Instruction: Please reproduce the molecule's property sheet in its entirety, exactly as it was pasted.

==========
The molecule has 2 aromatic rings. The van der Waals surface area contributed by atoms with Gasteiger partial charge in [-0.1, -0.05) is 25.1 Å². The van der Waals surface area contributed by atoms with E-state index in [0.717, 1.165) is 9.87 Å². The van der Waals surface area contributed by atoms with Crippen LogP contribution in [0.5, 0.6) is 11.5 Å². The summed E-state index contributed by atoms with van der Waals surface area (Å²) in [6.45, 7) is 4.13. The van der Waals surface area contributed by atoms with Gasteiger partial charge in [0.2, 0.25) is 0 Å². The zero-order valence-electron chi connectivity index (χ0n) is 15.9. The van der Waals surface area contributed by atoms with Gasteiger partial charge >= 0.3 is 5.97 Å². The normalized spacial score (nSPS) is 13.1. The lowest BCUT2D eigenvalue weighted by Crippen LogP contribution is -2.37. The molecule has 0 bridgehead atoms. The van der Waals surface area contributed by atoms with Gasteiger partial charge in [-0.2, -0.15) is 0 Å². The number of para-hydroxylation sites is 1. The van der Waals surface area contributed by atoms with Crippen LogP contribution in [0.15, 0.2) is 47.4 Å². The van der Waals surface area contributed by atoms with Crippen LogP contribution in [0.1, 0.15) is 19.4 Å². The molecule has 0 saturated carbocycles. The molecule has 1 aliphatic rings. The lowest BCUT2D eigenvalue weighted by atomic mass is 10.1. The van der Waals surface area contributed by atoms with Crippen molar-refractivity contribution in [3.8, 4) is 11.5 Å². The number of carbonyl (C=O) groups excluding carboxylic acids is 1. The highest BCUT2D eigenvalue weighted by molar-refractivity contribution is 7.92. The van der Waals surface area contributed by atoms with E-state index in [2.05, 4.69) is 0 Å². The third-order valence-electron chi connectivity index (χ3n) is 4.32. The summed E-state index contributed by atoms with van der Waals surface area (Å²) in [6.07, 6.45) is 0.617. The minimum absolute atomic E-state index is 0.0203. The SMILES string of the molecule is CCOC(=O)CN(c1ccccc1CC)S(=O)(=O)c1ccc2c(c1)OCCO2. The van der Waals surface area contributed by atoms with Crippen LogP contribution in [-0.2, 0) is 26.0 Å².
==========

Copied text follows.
The molecule has 2 aromatic rings. The van der Waals surface area contributed by atoms with Gasteiger partial charge in [-0.1, -0.05) is 25.1 Å². The van der Waals surface area contributed by atoms with E-state index in [0.717, 1.165) is 9.87 Å². The van der Waals surface area contributed by atoms with Crippen LogP contribution in [0.5, 0.6) is 11.5 Å². The summed E-state index contributed by atoms with van der Waals surface area (Å²) in [6.45, 7) is 4.13. The van der Waals surface area contributed by atoms with Gasteiger partial charge in [0.2, 0.25) is 0 Å². The zero-order valence-electron chi connectivity index (χ0n) is 15.9. The van der Waals surface area contributed by atoms with Gasteiger partial charge >= 0.3 is 5.97 Å². The normalized spacial score (nSPS) is 13.1. The lowest BCUT2D eigenvalue weighted by Crippen LogP contribution is -2.37. The molecule has 0 bridgehead atoms. The van der Waals surface area contributed by atoms with Gasteiger partial charge in [-0.2, -0.15) is 0 Å². The number of para-hydroxylation sites is 1. The van der Waals surface area contributed by atoms with Crippen LogP contribution in [0.15, 0.2) is 47.4 Å². The van der Waals surface area contributed by atoms with Crippen LogP contribution in [0.1, 0.15) is 19.4 Å². The molecule has 0 saturated carbocycles. The molecule has 1 aliphatic rings. The lowest BCUT2D eigenvalue weighted by atomic mass is 10.1. The van der Waals surface area contributed by atoms with Crippen molar-refractivity contribution in [3.8, 4) is 11.5 Å². The number of carbonyl (C=O) groups excluding carboxylic acids is 1. The highest BCUT2D eigenvalue weighted by molar-refractivity contribution is 7.92. The van der Waals surface area contributed by atoms with E-state index in [2.05, 4.69) is 0 Å². The third-order valence-electron chi connectivity index (χ3n) is 4.32. The summed E-state index contributed by atoms with van der Waals surface area (Å²) in [6.07, 6.45) is 0.617. The minimum absolute atomic E-state index is 0.0203. The SMILES string of the molecule is CCOC(=O)CN(c1ccccc1CC)S(=O)(=O)c1ccc2c(c1)OCCO2. The van der Waals surface area contributed by atoms with Crippen LogP contribution in [-0.2, 0) is 26.0 Å².